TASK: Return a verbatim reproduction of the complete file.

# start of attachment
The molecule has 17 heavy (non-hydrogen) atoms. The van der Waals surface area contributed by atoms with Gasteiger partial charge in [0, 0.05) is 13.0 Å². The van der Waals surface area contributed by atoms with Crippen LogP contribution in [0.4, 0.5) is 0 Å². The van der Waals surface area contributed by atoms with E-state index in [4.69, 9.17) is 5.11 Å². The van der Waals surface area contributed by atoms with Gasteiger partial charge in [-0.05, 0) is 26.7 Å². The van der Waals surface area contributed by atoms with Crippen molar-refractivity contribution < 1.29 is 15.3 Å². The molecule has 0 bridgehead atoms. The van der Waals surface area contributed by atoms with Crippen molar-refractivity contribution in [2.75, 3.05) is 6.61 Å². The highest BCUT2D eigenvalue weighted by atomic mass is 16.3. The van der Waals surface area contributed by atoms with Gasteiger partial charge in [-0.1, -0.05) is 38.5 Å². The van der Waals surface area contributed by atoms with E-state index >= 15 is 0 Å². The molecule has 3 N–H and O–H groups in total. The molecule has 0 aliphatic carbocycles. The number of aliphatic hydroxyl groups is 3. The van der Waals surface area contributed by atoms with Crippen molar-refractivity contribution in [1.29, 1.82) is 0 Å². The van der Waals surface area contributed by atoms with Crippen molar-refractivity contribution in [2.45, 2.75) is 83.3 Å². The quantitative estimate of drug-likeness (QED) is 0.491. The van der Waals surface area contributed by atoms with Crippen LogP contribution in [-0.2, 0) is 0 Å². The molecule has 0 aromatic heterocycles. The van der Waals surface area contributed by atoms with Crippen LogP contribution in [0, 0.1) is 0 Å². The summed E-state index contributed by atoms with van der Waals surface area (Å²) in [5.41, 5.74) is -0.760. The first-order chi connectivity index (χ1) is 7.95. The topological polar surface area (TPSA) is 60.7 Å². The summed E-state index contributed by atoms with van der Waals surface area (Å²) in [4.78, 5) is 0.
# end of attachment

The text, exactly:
The molecule has 17 heavy (non-hydrogen) atoms. The van der Waals surface area contributed by atoms with Gasteiger partial charge in [0, 0.05) is 13.0 Å². The van der Waals surface area contributed by atoms with Crippen LogP contribution in [0.4, 0.5) is 0 Å². The van der Waals surface area contributed by atoms with E-state index in [4.69, 9.17) is 5.11 Å². The van der Waals surface area contributed by atoms with Gasteiger partial charge in [-0.05, 0) is 26.7 Å². The van der Waals surface area contributed by atoms with Crippen molar-refractivity contribution < 1.29 is 15.3 Å². The molecule has 0 bridgehead atoms. The van der Waals surface area contributed by atoms with Crippen molar-refractivity contribution in [2.75, 3.05) is 6.61 Å². The highest BCUT2D eigenvalue weighted by atomic mass is 16.3. The van der Waals surface area contributed by atoms with Gasteiger partial charge in [-0.1, -0.05) is 38.5 Å². The van der Waals surface area contributed by atoms with E-state index >= 15 is 0 Å². The molecule has 3 N–H and O–H groups in total. The molecule has 0 aliphatic carbocycles. The number of aliphatic hydroxyl groups is 3. The van der Waals surface area contributed by atoms with Crippen molar-refractivity contribution in [1.29, 1.82) is 0 Å². The van der Waals surface area contributed by atoms with Crippen molar-refractivity contribution in [2.45, 2.75) is 83.3 Å². The quantitative estimate of drug-likeness (QED) is 0.491. The van der Waals surface area contributed by atoms with Crippen LogP contribution in [-0.2, 0) is 0 Å². The molecule has 0 aromatic heterocycles. The van der Waals surface area contributed by atoms with Crippen LogP contribution in [0, 0.1) is 0 Å². The summed E-state index contributed by atoms with van der Waals surface area (Å²) in [5.41, 5.74) is -0.760. The first-order chi connectivity index (χ1) is 7.95. The topological polar surface area (TPSA) is 60.7 Å². The summed E-state index contributed by atoms with van der Waals surface area (Å²) in [4.78, 5) is 0.